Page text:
Chicago Stompers • The Greatest Hits

The Chicago Stompers celebrate 20 years together on their new album Greatest Hits. Rather than your typical hits album, collecting previous recordings, these are new studio recordings of titles from their two previous albums and tunes that are successful at their live performances. The Stompers are the best known of the Italian groups playing early jazz, certainly the largest. Counting guests, there are over 20 musicians on this record. I won’t list them all here, as nearly none are familiar to our readers aside from Philadelphia’s own Drew Nugent, who provides excellent guest vocals on two titles.

A specialty band focused on the orchestrated hot dance music of the later 1920s and early ’30s, they are one of several European outfits filling a similar space. Their rivals include the Prague and Bratislava Syncopators, and Alex Mendham’s UK group. Aside from ragtime orchestras like the Peacherines and River Raisin Ragtime Revue, there is no real American equivalent to the large and hyper-realistic stage recreations these groups aim for. Supporting a group this large takes a civic attitude towards jazz and the performing arts in general that is lacking Stateside.

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Their mission statement strives for authenticity. They are “specialized in the philological execution of the repertoire of orchestras operating in the USA, and in Europe between 1924 and 1933” through “the use of ancient instruments” and “the peculiar study, through an accurate and heartfelt listening to 78 rpm records, of the instrumental and vocal techniques of the period.” They also study those films that are available of bands in the period so that their movements and dress on stage are as authentic as possible. Their mission is the recreation of century old experience in the high fidelity and living color of real life.

The group jumped on the scene in 2002 notable for their size, at 11 members plus guests, the above stated obsession with authenticity, and their remarkably young age, averaging at one point only 20 years old. Even two decades later they are younger than most groups, having had inevitable personal changes and inspiring a vigorous traditional jazz scene in Italy full of smaller groups that serve as farm teams for the Stompers.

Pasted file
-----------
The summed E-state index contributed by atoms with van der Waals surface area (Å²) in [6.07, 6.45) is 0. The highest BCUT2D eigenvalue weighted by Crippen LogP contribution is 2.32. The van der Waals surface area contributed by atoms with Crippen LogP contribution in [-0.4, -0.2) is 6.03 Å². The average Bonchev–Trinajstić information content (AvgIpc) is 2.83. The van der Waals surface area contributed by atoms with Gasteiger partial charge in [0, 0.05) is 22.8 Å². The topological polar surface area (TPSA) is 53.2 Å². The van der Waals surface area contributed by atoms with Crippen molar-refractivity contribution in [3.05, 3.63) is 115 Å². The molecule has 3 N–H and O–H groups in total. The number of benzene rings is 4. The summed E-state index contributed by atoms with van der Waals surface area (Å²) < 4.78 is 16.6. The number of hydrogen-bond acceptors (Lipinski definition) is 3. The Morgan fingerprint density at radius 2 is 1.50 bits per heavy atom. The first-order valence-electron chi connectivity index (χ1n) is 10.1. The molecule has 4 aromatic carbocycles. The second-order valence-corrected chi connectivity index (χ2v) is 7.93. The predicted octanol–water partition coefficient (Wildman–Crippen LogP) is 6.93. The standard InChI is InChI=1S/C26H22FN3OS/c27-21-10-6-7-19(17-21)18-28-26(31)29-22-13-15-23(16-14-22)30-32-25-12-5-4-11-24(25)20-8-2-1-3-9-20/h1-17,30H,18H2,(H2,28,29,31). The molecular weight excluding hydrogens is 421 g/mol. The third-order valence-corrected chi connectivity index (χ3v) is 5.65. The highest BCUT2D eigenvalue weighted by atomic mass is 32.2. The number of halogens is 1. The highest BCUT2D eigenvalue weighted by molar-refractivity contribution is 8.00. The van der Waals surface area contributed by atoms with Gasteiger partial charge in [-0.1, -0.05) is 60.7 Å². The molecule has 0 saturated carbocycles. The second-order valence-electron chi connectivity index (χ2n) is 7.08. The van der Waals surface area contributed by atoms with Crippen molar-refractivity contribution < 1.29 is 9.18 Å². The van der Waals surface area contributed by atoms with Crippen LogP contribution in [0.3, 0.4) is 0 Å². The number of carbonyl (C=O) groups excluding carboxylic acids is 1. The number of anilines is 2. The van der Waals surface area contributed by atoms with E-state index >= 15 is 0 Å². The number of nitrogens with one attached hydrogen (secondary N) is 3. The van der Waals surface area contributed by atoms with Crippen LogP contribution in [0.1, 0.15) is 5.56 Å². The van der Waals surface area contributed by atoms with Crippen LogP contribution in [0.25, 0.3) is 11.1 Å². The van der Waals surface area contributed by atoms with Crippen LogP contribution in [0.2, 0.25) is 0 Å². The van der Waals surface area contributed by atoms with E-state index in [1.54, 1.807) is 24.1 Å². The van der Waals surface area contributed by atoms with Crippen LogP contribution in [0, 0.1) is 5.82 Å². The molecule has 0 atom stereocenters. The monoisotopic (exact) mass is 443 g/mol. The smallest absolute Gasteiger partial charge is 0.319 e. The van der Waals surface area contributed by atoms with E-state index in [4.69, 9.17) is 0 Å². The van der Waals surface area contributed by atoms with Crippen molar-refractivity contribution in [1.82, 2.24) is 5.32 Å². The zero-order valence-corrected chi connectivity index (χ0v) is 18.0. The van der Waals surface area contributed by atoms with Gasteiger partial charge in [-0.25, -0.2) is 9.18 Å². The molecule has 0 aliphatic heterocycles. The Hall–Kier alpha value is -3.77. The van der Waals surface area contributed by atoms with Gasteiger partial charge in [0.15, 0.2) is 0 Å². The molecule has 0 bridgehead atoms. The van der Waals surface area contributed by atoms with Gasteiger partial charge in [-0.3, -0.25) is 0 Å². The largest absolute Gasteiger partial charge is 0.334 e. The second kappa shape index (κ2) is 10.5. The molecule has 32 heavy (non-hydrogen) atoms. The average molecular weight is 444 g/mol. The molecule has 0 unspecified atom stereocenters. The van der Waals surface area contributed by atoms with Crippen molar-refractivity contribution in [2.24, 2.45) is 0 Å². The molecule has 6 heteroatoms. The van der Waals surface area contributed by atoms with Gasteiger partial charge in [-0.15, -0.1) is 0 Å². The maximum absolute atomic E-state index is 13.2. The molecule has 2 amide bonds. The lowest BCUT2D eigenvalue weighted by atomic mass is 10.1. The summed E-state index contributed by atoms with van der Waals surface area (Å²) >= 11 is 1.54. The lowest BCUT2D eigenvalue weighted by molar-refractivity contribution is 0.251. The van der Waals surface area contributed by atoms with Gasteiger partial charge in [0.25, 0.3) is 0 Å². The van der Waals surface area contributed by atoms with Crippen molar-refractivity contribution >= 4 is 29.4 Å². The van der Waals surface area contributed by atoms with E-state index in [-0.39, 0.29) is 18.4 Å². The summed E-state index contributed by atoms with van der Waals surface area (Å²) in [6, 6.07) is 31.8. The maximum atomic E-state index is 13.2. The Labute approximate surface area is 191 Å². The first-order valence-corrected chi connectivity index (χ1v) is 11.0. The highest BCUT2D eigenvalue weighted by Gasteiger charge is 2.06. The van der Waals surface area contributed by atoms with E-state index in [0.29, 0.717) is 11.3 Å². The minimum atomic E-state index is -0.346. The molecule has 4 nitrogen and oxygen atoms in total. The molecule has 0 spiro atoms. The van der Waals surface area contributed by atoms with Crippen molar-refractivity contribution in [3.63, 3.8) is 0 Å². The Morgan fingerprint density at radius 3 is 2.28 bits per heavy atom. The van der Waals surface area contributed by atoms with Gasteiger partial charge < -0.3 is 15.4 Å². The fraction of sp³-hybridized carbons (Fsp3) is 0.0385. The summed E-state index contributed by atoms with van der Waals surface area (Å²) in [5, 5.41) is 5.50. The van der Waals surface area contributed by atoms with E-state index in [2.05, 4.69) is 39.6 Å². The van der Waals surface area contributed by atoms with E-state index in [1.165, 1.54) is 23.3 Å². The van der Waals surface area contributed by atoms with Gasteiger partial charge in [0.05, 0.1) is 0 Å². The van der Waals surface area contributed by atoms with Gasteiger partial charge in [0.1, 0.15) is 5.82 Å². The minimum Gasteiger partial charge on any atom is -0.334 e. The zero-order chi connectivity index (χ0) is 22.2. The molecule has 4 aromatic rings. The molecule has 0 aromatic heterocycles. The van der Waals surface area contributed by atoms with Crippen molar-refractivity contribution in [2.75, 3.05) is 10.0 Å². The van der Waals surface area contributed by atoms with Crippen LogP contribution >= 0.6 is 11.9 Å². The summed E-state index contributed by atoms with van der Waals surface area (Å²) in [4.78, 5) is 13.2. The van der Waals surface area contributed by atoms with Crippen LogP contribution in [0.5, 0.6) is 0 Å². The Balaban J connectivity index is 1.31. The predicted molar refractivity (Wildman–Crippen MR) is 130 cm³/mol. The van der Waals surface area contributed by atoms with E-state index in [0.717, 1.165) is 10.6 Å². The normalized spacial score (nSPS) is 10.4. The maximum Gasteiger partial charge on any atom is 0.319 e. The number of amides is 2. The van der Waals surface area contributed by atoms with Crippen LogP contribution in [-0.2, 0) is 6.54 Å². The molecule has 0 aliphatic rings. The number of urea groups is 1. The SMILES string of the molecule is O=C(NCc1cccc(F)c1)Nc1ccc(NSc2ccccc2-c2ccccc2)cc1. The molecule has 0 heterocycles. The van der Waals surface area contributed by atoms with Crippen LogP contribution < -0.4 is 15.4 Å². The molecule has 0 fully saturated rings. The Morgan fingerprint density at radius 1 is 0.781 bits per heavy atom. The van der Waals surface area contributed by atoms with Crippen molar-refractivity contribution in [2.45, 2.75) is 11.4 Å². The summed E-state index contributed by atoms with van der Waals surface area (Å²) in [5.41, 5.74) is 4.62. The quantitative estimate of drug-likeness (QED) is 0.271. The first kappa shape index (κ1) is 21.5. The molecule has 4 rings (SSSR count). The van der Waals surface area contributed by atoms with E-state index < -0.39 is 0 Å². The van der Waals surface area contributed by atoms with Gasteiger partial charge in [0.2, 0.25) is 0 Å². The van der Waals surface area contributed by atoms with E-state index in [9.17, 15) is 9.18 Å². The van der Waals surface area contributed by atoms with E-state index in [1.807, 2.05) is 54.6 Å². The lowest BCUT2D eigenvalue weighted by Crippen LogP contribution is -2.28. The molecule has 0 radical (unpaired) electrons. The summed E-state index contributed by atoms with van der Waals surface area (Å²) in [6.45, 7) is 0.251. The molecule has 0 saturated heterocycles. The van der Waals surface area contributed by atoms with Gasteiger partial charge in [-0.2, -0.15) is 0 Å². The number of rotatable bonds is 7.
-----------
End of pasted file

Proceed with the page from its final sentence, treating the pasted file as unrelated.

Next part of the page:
I reviewed an album from the Chicago Stompers several years back, one notable difference on this set is there are no Italian titles, which certainly wasn’t a hindrance for me, but makes this one more capable of reaching the worldwide audience it deserves. Seventeen titles include easily recognizable hits of the period including “Black Bottom,” “Deep Henderson,” “Borneo,” “The Sophomore,” “I’ll Be A Friend With Pleasure,” “Too Late,” “(Oh!) Lady Be Good,” “Sunny Side of the Street,” “It’s Tight Like That,” and “East St. Louis (Toodle-oo).” A perfect mix for an informed jazz audience that is full of crowd pleasers for the folks they bring along. Their live shows must be the stuff of lifelong memories.

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Mauro L. Porro, the band’s musical director, is responsible for the excellent arrangements and transcriptions. As authentic as they are, the feeling is much hotter than a typical hot dance band on disc. Perhaps coming closer to what these bands were laying down as excitement crested across an intoxicated crowd of jitterbugs. Subgroupings are utilized effectively, the rhythm section is bassy and driving, and the five vocalists, all listed as guests, are expressive and warm.

A very impressive arrangement of “West End Blues,” with lyric, closes the album. It is no wonder this group has impressed the jazz elite at Whitley Bay and Ascona. Wherever you live The Chicago Stompers’ Greatest Hits deserves a spot in your collection.

Chicago Stompers • The Greatest Hits
www.chicagostompers.it

Joe Bebco is the Associate Editor of The Syncopated Times and Webmaster of SyncopatedTimes.com

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